Having a zest for life is at the heart of the PunkHR way…

Posted: May 17, 2012 in Uncategorized

I might be pushing it a bit trying to link EVERYTHING I come across to #PunkHR but on 16 May 2012 at the Connecting HR unconference, it was a bit like a load of punks (or Mods, or Soulsters or Rockers) coming together for an alldayer. So there is a link.

AND what Gareth Jones aka @garelaos has done (with support from others) is to create an environment where some enlightened minds come together in pursuit of making/finding a difference. And the environment – both physical and situational – is perfect for where a number of those features I’ve tagged as #PunkHR come together. Energy, creativity, challenge, controversy, bounce and wanting to be different. And belonging to a movement. ConnectingHR is of course a movement. It predates #PunkHR by some years. It is TOTALLY punk, but it’s got a nice rebelliousness about it. And a zest for what we in HR, do.

Whether it oozes Punk is not the main thrust behind this blog. What I intend to do is namecheck, generate more interest in #connectingHR.

Punk itself started as an underground movement. I’m sure when it went overground some purists would moan and not want to be a part of that anymore. But going overground is almost inevitable for movements. It’s progression and therefore it shouldn’t be decried. Punk probably did get watered down for mass consumption by those who were playing at being a punk, but the hardcore founders and new disciples retained their integrity as boundary-breaking warriors pushing back on bland, disconnected mediocrity. The ConnectingHR movement and it’s new found disciples are the latter. Real Punks. Not mail-order types.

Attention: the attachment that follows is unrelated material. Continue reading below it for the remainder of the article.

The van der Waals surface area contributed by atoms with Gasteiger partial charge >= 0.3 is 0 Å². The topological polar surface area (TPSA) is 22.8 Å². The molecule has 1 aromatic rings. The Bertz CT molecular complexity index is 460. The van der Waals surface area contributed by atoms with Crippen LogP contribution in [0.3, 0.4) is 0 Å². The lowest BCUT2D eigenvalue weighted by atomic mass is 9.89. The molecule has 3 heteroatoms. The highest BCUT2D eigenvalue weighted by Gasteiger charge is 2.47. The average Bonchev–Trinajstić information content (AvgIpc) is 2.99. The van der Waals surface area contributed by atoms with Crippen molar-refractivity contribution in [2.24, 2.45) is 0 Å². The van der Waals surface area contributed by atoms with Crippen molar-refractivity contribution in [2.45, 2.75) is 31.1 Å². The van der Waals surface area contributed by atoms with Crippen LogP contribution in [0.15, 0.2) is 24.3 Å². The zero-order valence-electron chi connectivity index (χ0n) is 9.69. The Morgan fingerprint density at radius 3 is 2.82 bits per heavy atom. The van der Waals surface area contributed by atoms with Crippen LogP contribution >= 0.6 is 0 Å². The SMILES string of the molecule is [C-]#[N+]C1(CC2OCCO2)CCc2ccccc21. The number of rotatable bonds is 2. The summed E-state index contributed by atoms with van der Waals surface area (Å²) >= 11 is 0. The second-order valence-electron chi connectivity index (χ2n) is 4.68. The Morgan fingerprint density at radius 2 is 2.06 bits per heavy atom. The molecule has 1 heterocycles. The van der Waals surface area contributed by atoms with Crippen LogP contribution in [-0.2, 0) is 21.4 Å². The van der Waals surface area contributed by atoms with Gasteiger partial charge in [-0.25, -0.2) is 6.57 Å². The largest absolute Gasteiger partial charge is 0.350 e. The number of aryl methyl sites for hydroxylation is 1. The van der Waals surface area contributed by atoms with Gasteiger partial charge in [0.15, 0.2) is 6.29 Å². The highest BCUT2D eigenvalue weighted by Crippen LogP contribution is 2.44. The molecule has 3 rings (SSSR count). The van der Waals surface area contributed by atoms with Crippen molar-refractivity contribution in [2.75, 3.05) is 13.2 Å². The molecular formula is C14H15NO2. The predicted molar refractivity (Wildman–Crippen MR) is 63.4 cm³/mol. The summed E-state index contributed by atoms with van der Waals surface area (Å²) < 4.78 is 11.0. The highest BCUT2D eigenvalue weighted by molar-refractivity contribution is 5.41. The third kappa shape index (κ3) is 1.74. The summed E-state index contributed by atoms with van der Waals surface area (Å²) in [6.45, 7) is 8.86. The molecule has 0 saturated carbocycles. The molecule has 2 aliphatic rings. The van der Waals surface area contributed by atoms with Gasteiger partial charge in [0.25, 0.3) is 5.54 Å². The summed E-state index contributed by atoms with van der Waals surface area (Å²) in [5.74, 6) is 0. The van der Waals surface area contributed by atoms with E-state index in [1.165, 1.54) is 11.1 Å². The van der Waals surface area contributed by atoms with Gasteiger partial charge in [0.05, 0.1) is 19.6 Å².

This fantastic group of people who clearly care so deeply about the world of people, work and the combination of the 2 blew me away today. I’ve seen some fabulous people like Clayton Christensen, Daniel Goleman (and even met Patrick Lencioni, Marcus Buckingham and Kjell Nordstrom). Forget these guys. What I saw, experienced and took from today will stick with me every bit as long, and influence every thing I do, like Fons Trompenaars use of dilemmas, Costas Markides take on the knowing / doing gap and Malcolm Gladwell’s stories of the battle of Chancersville or Spaghetti Sauce.

I get Open Space technology. I get World Cafe. I get graphic recording. All great components beautifully mixed into the day. We had brain food of 7 minutes from a rolling cast including @dougshaw1; @philclothier; @mirandaash; @jamiepr1; @floramarriott; @workessence; Mike Silverman and Gareth himself.